Fool’s Gold: A Review of Goodman’s Work on Gambling

Governor Glendening appears unequivocally to have ruled out the legalization of casino and slot-machine gambling in Maryland for the remainder of his term.1 Nevertheless, the ease with which state public officials have altered their stances over the past few months suggests that continued lobbying by casino interests is unlikely to disappear. This is why Robert Goodman’s recent book, The Luck Business, is such important reading for legislators.2 Until the governor’s announcement, Maryland stood close to following a well-worn path, one full of dangerous lures and hidden traps, upon which other states have walked and foundered.

That course is as predictable as it is sad. State-sanctioned lotteries break the gambling taboo and give rise to the notion that gambling is the drug of choice for an ailing economy. Legislators, hungry for dollars, are aware that the public feels overtaxed. They see in gambling a new source of revenue and job creation. Gambling initiatives are then sponsored, despite the wariness of the general public. The bill passes, gambling is legalized, and the result is often disappointment.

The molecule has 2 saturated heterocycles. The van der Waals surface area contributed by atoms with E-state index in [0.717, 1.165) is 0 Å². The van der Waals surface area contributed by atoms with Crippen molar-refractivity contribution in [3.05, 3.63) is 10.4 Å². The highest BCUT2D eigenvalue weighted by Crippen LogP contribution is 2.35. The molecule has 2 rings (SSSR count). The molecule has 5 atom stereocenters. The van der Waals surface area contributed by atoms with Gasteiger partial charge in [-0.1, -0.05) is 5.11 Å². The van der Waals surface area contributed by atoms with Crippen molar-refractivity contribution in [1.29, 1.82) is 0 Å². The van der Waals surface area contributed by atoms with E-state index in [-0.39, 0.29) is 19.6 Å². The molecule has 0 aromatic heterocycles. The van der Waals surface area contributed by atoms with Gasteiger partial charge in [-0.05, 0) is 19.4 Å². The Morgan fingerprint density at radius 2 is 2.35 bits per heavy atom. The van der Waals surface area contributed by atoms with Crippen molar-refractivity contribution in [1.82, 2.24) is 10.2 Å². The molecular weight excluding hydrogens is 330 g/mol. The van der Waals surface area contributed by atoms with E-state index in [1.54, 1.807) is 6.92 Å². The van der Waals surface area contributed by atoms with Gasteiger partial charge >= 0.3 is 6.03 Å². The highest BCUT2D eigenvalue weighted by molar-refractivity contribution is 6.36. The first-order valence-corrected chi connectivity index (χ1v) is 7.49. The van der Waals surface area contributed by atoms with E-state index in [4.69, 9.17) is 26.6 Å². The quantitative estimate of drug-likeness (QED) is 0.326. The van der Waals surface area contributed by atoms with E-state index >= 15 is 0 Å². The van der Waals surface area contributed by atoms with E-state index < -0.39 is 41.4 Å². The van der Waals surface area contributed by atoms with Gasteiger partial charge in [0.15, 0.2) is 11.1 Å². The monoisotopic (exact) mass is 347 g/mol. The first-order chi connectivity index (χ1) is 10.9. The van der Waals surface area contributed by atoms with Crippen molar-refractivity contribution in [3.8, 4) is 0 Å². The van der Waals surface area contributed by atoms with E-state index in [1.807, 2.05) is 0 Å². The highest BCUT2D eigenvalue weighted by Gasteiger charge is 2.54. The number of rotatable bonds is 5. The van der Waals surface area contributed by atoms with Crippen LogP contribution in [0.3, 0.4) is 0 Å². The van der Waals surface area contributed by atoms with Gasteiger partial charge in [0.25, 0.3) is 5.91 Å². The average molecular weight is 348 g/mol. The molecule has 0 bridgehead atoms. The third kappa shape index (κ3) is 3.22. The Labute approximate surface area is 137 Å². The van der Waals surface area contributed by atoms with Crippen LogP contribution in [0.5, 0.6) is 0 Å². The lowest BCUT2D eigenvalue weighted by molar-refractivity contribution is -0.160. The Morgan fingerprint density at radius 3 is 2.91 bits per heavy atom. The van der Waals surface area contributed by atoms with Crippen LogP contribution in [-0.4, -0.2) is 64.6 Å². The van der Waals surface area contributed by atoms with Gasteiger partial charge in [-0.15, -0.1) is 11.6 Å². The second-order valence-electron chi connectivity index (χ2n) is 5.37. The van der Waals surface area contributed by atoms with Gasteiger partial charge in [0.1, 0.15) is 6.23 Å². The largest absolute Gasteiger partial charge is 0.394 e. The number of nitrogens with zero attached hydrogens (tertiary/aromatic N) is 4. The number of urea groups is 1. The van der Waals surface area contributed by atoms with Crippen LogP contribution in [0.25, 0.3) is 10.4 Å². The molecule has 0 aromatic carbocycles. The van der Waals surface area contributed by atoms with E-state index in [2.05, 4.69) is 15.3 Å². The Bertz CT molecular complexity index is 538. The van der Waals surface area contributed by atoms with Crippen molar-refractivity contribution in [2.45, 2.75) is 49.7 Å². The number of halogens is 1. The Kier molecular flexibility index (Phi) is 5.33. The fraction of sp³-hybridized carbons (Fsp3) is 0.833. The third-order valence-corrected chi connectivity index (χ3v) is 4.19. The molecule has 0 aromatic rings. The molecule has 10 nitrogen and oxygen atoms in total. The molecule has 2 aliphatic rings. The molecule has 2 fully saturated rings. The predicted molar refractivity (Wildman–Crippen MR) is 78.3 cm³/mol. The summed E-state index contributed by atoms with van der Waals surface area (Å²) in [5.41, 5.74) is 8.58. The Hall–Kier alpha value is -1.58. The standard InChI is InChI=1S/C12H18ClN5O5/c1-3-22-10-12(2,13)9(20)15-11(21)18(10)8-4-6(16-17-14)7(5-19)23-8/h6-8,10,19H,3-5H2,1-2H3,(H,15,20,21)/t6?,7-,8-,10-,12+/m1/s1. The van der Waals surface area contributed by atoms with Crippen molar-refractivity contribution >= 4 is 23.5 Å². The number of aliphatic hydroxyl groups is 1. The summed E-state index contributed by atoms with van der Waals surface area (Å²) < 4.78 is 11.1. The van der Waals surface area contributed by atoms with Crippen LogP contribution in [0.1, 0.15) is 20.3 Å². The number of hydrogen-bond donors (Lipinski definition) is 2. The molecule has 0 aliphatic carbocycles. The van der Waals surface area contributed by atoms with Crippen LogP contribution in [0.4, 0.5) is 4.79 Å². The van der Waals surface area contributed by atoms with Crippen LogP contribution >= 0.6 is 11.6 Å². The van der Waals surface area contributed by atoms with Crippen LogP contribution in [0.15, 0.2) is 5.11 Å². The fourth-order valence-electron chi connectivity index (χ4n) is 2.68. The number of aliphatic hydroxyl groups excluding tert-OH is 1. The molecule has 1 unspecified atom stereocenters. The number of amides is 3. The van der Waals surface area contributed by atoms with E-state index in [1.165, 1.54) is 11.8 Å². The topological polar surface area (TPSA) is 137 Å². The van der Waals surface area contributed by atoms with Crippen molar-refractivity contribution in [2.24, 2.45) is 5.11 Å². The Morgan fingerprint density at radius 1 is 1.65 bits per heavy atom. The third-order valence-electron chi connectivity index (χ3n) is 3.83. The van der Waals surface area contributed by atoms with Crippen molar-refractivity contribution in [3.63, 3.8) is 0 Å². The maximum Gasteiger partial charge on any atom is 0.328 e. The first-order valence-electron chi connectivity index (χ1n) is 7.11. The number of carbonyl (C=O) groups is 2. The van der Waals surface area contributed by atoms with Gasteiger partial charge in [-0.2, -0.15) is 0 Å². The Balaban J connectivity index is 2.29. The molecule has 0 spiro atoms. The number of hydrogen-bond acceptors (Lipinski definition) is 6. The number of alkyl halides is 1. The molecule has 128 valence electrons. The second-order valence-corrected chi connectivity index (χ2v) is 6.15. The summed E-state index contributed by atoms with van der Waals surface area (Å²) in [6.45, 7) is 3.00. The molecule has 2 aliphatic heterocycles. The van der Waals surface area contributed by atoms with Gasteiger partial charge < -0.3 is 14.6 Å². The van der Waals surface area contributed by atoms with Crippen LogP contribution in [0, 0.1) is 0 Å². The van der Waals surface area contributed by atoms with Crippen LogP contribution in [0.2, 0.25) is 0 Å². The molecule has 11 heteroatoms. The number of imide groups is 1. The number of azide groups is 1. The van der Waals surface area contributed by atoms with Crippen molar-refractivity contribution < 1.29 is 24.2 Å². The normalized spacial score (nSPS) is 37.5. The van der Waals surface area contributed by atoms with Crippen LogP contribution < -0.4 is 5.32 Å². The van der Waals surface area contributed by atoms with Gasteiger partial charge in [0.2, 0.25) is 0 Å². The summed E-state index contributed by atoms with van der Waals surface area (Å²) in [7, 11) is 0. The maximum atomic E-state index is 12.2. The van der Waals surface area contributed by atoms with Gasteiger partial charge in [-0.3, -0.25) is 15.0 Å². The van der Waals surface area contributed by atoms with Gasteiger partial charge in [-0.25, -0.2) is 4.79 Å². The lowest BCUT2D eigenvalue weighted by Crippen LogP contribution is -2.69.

The public’s trepidation is well-founded. According to Goodman, there are many studies that show that gambling does not produce the net revenue stream and employment opportunities expected. This is because gambling activities do not create wealth; they just “annibalize” other industries. The discretionary income of the local residents is simply sucked up by casinos. Restaurants, clothing stores, theaters and other retail shops suffer in direct proportion to the gambling industry’s success.

In Atlantic City, for example, almost half the restaurants closed within ten years of gambling’s legalization. After only four years, half of the city’s retail businesses had closed. Goodman cites an economist’s report prepared for an Illinois commission that found the increased employment generated by the riverboat gambling industry to be balanced by a decline in jobs in nearby areas.3 In the same chapter, he cites a business survey performed in Natchez, Mississippi, shortly after the introduction of gambling in that town. The study revealed a 10 percent to 20 percent decline in sales among 70 percent of the local businesses.4 A 1991 University of South Dakota study noted that the introduction of gambling machines in bars and convenience stores in South Dakota was followed by a decline in sales among clothing stores, auto dealers and recreational services.

In Maryland, last year’s governmental task force on gambling recognized the potential for significant economic dislocation upon the introduction of slot machines, even without competition from other states. Noting, for example, that casinos employ few workers per million dollars expenditure, it concluded that net unemployment would rise and that well-established, non-gambling businesses would suffer as a result of an expansion of casino gambling in the state.5